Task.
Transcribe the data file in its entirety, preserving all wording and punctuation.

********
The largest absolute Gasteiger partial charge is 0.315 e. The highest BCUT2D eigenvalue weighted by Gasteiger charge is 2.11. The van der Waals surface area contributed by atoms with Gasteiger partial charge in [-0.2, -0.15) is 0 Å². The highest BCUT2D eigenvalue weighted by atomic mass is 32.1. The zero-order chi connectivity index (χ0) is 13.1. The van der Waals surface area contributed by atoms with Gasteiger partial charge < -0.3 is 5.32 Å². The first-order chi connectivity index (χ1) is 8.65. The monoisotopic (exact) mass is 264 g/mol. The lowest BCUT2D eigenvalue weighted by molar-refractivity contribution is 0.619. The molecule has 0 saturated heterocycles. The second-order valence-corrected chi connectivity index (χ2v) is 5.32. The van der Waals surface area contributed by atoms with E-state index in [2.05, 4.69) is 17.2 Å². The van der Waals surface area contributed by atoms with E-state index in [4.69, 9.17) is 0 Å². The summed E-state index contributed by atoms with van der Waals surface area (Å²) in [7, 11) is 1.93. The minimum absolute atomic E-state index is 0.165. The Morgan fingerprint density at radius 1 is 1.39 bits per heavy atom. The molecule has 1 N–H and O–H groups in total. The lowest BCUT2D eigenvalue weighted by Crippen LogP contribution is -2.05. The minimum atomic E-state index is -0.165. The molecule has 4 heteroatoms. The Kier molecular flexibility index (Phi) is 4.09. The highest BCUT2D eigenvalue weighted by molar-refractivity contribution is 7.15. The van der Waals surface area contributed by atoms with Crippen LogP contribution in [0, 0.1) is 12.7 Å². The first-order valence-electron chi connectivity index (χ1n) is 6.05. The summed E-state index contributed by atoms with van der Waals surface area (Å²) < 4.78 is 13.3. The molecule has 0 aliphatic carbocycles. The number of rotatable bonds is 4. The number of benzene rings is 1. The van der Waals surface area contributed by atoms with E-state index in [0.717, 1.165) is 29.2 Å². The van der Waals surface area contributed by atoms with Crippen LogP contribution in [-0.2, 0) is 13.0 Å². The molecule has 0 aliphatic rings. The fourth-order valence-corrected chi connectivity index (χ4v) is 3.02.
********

The largest absolute Gasteiger partial charge is 0.315 e. The highest BCUT2D eigenvalue weighted by Gasteiger charge is 2.11. The van der Waals surface area contributed by atoms with Gasteiger partial charge in [-0.2, -0.15) is 0 Å². The highest BCUT2D eigenvalue weighted by atomic mass is 32.1. The zero-order chi connectivity index (χ0) is 13.1. The van der Waals surface area contributed by atoms with Gasteiger partial charge < -0.3 is 5.32 Å². The first-order chi connectivity index (χ1) is 8.65. The monoisotopic (exact) mass is 264 g/mol. The lowest BCUT2D eigenvalue weighted by molar-refractivity contribution is 0.619. The molecule has 0 saturated heterocycles. The second-order valence-corrected chi connectivity index (χ2v) is 5.32. The van der Waals surface area contributed by atoms with E-state index in [2.05, 4.69) is 17.2 Å². The van der Waals surface area contributed by atoms with E-state index in [4.69, 9.17) is 0 Å². The summed E-state index contributed by atoms with van der Waals surface area (Å²) in [7, 11) is 1.93. The minimum absolute atomic E-state index is 0.165. The Morgan fingerprint density at radius 1 is 1.39 bits per heavy atom. The molecule has 1 N–H and O–H groups in total. The lowest BCUT2D eigenvalue weighted by Crippen LogP contribution is -2.05. The minimum atomic E-state index is -0.165. The molecule has 4 heteroatoms. The Kier molecular flexibility index (Phi) is 4.09. The highest BCUT2D eigenvalue weighted by molar-refractivity contribution is 7.15. The van der Waals surface area contributed by atoms with Crippen LogP contribution in [0, 0.1) is 12.7 Å². The first-order valence-electron chi connectivity index (χ1n) is 6.05. The summed E-state index contributed by atoms with van der Waals surface area (Å²) < 4.78 is 13.3. The molecule has 0 aliphatic carbocycles. The number of rotatable bonds is 4. The number of benzene rings is 1. The van der Waals surface area contributed by atoms with E-state index in [0.717, 1.165) is 29.2 Å². The van der Waals surface area contributed by atoms with Crippen LogP contribution in [-0.2, 0) is 13.0 Å². The molecule has 0 aliphatic rings. The fourth-order valence-corrected chi connectivity index (χ4v) is 3.02.